AUGUSTA — The Maine House gave initial approval Thursday to a bill that would require a comprehensive analysis of how Central Maine Power’s transmission line proposal would impact greenhouse gas emissions in New England and Canada.

But the future of the time-sensitive bill remains unclear. Supporters failed to garner the two-thirds majority that will ultimately be required to overturn a potential gubernatorial veto, much less affect the permitting process for the 145-mile high-voltage transmission line.

The bill, L.D. 640, would require an independent study of the regional impact on greenhouse gas emissions of the New England Clean Energy Connect project connecting Hydro-Quebec to the New England power grid.

Project opponents have questioned whether Hydro-Quebec will have to replace or supplement its hydropower with generation from non-renewable sources in order to supply Massachusetts ratepayers with the amount of “clean” electricity they plan to purchase.

“This is the normal type of modeling study that experts do in this type of business. In fact, it should have been done long ago,” said Rep. Ralph Tucker, D-Brunswick. “We need to verify that the project will result in net reductions of greenhouse gas (emissions) overall and not just in New England.”

The bill would require the study to be completed by mid-August, before the Maine Department of Environmental Protection and the Land Use Planning Commission decide on CMP’s permit applications. The Maine Public Utilities Commission already has granted the project a key certificate to move forward.


But to meet that tight timeline, the study would need to begin very soon. And that would require two-thirds votes in both the House and Senate to pass the bill as an “emergency measure” effective immediately and to overturn a potential veto from Gov. Janet Mills, who supports the project.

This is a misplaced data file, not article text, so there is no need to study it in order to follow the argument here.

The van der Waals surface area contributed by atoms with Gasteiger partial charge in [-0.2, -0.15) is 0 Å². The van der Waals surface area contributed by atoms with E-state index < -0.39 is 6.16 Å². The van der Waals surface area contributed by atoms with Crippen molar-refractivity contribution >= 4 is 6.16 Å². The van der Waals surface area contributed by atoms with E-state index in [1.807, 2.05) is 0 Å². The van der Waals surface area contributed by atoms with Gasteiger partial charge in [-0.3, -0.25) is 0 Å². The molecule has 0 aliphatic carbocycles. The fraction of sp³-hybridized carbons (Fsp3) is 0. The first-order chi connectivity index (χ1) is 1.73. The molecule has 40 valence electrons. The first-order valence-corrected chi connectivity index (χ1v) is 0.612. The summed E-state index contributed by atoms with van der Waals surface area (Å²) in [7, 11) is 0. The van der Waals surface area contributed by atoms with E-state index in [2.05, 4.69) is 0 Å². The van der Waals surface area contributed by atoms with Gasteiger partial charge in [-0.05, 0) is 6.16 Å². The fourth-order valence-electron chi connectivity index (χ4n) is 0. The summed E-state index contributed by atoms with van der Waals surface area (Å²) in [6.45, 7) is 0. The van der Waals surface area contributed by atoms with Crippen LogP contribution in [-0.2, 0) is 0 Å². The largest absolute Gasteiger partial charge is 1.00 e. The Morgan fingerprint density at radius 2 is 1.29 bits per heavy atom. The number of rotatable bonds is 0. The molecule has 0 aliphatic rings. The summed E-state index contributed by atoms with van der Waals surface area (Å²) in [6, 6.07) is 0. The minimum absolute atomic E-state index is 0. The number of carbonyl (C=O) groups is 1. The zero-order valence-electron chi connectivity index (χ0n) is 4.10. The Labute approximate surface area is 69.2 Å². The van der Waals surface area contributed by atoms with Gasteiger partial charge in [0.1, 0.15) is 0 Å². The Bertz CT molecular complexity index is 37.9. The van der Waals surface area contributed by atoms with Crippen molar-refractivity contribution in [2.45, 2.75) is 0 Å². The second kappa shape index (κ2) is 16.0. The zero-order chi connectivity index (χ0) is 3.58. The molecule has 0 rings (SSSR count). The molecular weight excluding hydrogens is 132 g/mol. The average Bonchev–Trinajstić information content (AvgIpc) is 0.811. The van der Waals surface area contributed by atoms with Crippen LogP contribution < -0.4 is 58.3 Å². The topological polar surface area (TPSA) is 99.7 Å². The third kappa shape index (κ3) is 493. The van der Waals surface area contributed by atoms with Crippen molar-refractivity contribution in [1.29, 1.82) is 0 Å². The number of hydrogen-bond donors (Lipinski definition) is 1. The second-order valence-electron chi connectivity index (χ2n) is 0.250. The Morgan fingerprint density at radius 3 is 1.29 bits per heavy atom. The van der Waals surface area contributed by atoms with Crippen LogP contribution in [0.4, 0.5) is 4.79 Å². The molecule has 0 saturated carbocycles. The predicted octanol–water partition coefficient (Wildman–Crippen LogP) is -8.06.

The initial 74-64 vote moves the bill forward but is well short of the two-thirds majority that would be needed on final passage. A subsequent 87-50 vote on an amended bill – requiring a Maine PUC program to fund the study, rather than private groups – fared slightly better but was still shy of the two-thirds mark.

Opponents portrayed the bill as another wasted effort that may not yield objective results, especially if project opponents and interest groups are allowed to pay for the study.

“I suggest that we do not need another study and that the time is now to act on climate change,” said Rep. Lois Galgay Reckitt, D-South Portland. “I don’t like CMP any more than the rest of you. But I will not let my personal feelings affect my vote when we have an opportunity to take meaningful action to address climate change.”

The bill now heads to the Maine Senate for consideration and faces additional votes in the House.

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